Queenslanders in the Wide Bay region have been provided pathways out of homelessness with funding from round three of the $2.5 million Dignity First Fund.
An upgrade of the Comfort Kitchen at the Wandering Teapot is providing job opportunities for young people across the region after receiving funding of $195,000.
The purpose of the Fund is to seek new and innovative ideas from non-government providers that aim to prevent and reduce homelessness and assist people experiencing homelessness to live with dignity.
Minister for Housing and Public Works Mick de Brenni said the Hervey Bay Neighbourhood Centre would also launch a community magazine aimed at young people.
“The Dignity First Fund provides for people who really need it, when they really need it,” Mr de Brenni said.
“This investment will also enable the Hervey Bay Neighbourhood Centre to recruit and train young people in food safety, sales and ongoing marketing of Wandering Teapot Black Tea.
“In the Wide Bay region, we also provided EDON Place Domestic and Family Violence Centre with $100,000 and Regional Housing Limited with $24,100 to help make a difference.”
Hervey Bay Neighbourhood Centre CEO Ms Tanya Stevenson thanked the Queensland Government for the funding, which will help progress three projects.
“We have already used part of this funding to hire four young homeless locals who were couch surfing in the region,” Ms Stevenson said.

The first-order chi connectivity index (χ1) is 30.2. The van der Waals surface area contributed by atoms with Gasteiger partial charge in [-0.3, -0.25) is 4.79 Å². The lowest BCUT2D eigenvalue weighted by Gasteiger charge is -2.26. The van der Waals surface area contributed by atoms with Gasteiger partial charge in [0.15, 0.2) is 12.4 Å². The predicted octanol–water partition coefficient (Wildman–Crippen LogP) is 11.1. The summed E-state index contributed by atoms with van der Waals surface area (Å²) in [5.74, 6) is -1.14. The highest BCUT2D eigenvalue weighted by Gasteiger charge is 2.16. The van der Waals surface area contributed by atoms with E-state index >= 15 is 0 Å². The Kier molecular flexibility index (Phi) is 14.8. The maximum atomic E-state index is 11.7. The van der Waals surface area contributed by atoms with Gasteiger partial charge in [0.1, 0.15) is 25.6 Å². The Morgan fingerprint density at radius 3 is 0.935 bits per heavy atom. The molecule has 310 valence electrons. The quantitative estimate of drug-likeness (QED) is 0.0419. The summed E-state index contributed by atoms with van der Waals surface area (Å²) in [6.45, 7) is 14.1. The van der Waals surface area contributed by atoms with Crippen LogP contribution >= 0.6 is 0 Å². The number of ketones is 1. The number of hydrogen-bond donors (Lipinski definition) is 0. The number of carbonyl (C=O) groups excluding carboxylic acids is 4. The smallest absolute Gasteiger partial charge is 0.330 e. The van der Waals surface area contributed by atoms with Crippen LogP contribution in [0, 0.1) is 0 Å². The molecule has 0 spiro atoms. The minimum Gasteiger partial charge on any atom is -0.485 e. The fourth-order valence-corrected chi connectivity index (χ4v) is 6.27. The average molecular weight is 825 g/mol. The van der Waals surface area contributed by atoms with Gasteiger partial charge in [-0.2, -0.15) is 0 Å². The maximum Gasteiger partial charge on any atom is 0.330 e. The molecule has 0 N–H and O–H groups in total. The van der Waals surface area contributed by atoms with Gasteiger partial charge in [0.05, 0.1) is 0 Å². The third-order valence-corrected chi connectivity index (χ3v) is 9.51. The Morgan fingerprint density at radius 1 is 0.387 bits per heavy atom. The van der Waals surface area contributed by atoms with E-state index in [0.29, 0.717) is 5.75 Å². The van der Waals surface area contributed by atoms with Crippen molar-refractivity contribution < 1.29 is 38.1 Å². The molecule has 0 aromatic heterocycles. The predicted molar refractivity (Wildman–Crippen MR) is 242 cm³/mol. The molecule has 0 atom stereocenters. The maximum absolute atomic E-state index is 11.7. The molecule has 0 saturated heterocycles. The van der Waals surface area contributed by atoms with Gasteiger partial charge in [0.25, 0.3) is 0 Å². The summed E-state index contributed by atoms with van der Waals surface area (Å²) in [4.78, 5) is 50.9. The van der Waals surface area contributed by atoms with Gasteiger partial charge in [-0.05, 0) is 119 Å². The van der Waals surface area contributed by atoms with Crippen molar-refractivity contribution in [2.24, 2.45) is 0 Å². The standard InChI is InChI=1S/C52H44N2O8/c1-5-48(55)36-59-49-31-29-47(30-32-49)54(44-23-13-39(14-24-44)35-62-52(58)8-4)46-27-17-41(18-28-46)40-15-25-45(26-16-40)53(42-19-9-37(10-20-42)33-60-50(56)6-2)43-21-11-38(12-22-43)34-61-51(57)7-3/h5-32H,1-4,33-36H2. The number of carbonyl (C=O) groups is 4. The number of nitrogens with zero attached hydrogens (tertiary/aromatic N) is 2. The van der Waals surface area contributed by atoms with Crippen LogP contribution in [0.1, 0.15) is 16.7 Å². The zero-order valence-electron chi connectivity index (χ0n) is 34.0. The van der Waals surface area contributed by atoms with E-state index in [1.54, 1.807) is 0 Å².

“We have installed security cameras, lighting and benches in our Kindness Garden to help keep homeless people safe and we upgraded our kitchen to better prepare meals.
“Recently we launched our community magazine and next year we will launch the Wandering Teapot Tea.
“We are hoping to create a unique brand of tea by using locally produced tea leaves that Queensland’s community can identify with.”
Minister de Brenni said Dignity First Funding was established in 2016 to provide localised, people centric support, and was essential to providing Queenslanders with housing security.
“Labor believes that having a safe, secure, sustainable place to call home, is essential to holding down a job,” he said.
“There are many different reasons why a someone my find it difficult to get into or hold down a tenancy, and the Palaszczuk Government is making sure we have wrap around services to suit every need.
“We are providing funding for a range of important projects – mobile outreach services, food trucks, community kitchen upgrades, drop-in centres and backpacks containing essential supplies, to name a few.”
The 19/20 Palaszczuk Government Budget commits a further $40 million to homelessness support, bringing the total funding for homelessness in Queensland to $180 million.